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Building Performance Ramp-Up Possible Despite Uncertain Congress

There has been a whole lot of negative talk about the prospects for energy, climate or other significant legislation coming out of our newly divided Congress, and that is not the best news for the green building industry.

However, this does not imply that green building advocates should pack up and go home -- in fact, it means quite the contrary. It turns out that a renewed focus on utilizing the legal authority already granted to federal agencies by Congress could reap huge benefits for architects, engineers, builders, developers, manufacturers and others involved in the green building process.

The shocking size and scope of the United States’ potential energy and water savings were highlighted by a 2010 study on existing authorities held by the executive branch to push efficiency in commercial and multifamily buildings. USGBC commissioned this study with a diverse group of building sector organizations (e.g., the Natural Resources Defense Council, Real Estate Roundtable, and Building Owners and Managers Association).

The findings of this report were clear. There is something, and usually something very impactful, that nearly every agency can do to improve the public and private building stock. The more digging we did into the existing authorities, the more opportunities we discovered to “stoke the fire” of the building industry and its sustainable potential. I wrote about the highlights of the report when it was released, and the opportunities I noted then remain before us -- still knocking -- today.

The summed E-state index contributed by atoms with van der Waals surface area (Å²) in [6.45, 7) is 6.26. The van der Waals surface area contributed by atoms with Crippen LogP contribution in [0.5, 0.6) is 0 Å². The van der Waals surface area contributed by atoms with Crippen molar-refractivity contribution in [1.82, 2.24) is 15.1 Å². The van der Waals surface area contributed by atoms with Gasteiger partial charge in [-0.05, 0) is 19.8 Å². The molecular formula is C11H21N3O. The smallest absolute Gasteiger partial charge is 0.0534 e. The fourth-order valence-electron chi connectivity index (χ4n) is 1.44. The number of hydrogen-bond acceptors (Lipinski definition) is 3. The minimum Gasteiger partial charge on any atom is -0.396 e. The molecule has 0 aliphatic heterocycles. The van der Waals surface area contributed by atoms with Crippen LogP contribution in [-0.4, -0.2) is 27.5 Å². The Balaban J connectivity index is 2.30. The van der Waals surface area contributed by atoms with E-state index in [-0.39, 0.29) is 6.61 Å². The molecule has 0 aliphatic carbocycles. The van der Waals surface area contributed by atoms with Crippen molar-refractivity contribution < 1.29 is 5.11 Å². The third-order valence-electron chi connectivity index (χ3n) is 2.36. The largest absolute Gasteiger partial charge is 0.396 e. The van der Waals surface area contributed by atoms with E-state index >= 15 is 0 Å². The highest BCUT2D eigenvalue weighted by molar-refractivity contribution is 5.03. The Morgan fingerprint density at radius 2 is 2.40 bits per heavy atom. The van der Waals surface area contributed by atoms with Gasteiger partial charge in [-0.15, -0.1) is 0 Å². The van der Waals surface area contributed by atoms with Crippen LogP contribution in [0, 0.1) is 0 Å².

In many ways, the sheer quantity of opportunities identified by the report (and sheer size of the report itself) is daunting. Where should the White House, the Department of Energy, the Environmental Protection Agency, etc. start? Which potentially transformative policy must come first?

That’s why the full report was just the beginning of a broader federal push. Over the weeks and months to come, we will be reaching out to our 16,000+ member companies and working with our other partners on the report to generate support for industry- and agency-specific recommendations -- ones that are targeted, actionable, and potent. We want to make sure that the voices of our member companies and the larger green building community are heard by the executive branch. We expect to deliver real results from their advocacy and leadership. We have already sent our top three recommendations over to the Department of Energy. Our January 21st memo recommends action on a green real estate appraisal standard, the tax deduction for commercial energy efficient commercial buildings, and loan guarantees for financing retrofits.

And the executive branch is paying attention!

The president recently announced the Better Buildings Initiative (BBI) to improve commercial building energy performance, and he touched specifically on two of the three priorities. The BBI calls on Congress to take action but also lays out the steps the Administration is going to take by utilizing their existing authorities to create better buildings, better jobs, and lower energy bills.

By targeting executive branch action -- along with continuing to push Congress to make progress on BBI and our other priorities like energy and water efficiency, healthy built environments, livable and walkable communities -- we will continue to push forward toward the transformation of the built environment. Elections may change our strategy, but they certainly don’t change our priorities -- or our expectations for meaningful results.

This post originally appeared on the U.S. Green Building Council's Blog and is reprinted with permission.

Images of One Boston Place, the first building to earn LEED-Gold certification to the Existing Buildings: Operations & Maintenance standard, courtesy of CBRE.

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